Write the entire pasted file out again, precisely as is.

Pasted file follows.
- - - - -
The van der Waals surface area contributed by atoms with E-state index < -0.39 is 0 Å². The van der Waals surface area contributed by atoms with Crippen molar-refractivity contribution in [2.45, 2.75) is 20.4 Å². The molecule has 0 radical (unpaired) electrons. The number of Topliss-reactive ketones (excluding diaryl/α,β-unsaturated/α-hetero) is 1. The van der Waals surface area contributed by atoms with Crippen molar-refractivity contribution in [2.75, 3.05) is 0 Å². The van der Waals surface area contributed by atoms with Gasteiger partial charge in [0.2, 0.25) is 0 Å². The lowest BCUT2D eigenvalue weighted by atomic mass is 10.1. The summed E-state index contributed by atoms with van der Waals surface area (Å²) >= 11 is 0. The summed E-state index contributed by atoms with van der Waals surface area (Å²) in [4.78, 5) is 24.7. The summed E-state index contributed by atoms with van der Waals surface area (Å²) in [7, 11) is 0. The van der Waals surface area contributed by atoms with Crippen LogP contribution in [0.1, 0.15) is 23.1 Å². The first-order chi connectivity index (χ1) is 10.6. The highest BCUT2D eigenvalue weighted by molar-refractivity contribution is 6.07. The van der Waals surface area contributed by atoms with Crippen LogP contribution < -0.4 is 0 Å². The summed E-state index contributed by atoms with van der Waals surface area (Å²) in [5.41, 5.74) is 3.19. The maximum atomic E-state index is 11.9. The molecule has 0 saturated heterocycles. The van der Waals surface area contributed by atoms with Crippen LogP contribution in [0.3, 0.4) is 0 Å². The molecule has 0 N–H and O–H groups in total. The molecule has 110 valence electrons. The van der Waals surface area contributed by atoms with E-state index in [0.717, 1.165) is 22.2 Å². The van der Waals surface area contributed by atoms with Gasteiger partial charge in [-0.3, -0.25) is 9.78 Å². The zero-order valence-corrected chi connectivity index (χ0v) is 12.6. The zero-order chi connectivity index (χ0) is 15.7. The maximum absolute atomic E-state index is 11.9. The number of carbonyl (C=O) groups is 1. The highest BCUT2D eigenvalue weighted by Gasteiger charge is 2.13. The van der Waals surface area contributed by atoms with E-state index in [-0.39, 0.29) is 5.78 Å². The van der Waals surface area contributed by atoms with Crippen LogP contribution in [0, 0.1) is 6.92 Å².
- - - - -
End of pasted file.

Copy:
The van der Waals surface area contributed by atoms with E-state index < -0.39 is 0 Å². The van der Waals surface area contributed by atoms with Crippen molar-refractivity contribution in [2.45, 2.75) is 20.4 Å². The molecule has 0 radical (unpaired) electrons. The number of Topliss-reactive ketones (excluding diaryl/α,β-unsaturated/α-hetero) is 1. The van der Waals surface area contributed by atoms with Crippen molar-refractivity contribution in [2.75, 3.05) is 0 Å². The van der Waals surface area contributed by atoms with Gasteiger partial charge in [0.2, 0.25) is 0 Å². The lowest BCUT2D eigenvalue weighted by atomic mass is 10.1. The summed E-state index contributed by atoms with van der Waals surface area (Å²) >= 11 is 0. The summed E-state index contributed by atoms with van der Waals surface area (Å²) in [4.78, 5) is 24.7. The summed E-state index contributed by atoms with van der Waals surface area (Å²) in [7, 11) is 0. The van der Waals surface area contributed by atoms with Crippen LogP contribution in [0.1, 0.15) is 23.1 Å². The first-order chi connectivity index (χ1) is 10.6. The highest BCUT2D eigenvalue weighted by molar-refractivity contribution is 6.07. The van der Waals surface area contributed by atoms with Crippen LogP contribution < -0.4 is 0 Å². The summed E-state index contributed by atoms with van der Waals surface area (Å²) in [5.41, 5.74) is 3.19. The maximum atomic E-state index is 11.9. The molecule has 0 saturated heterocycles. The van der Waals surface area contributed by atoms with Crippen LogP contribution in [0.3, 0.4) is 0 Å². The molecule has 0 N–H and O–H groups in total. The molecule has 110 valence electrons. The van der Waals surface area contributed by atoms with E-state index in [0.717, 1.165) is 22.2 Å². The van der Waals surface area contributed by atoms with Gasteiger partial charge in [-0.3, -0.25) is 9.78 Å². The zero-order valence-corrected chi connectivity index (χ0v) is 12.6. The zero-order chi connectivity index (χ0) is 15.7. The maximum absolute atomic E-state index is 11.9. The number of carbonyl (C=O) groups is 1. The highest BCUT2D eigenvalue weighted by Gasteiger charge is 2.13. The van der Waals surface area contributed by atoms with E-state index in [-0.39, 0.29) is 5.78 Å². The van der Waals surface area contributed by atoms with Crippen LogP contribution in [0, 0.1) is 6.92 Å².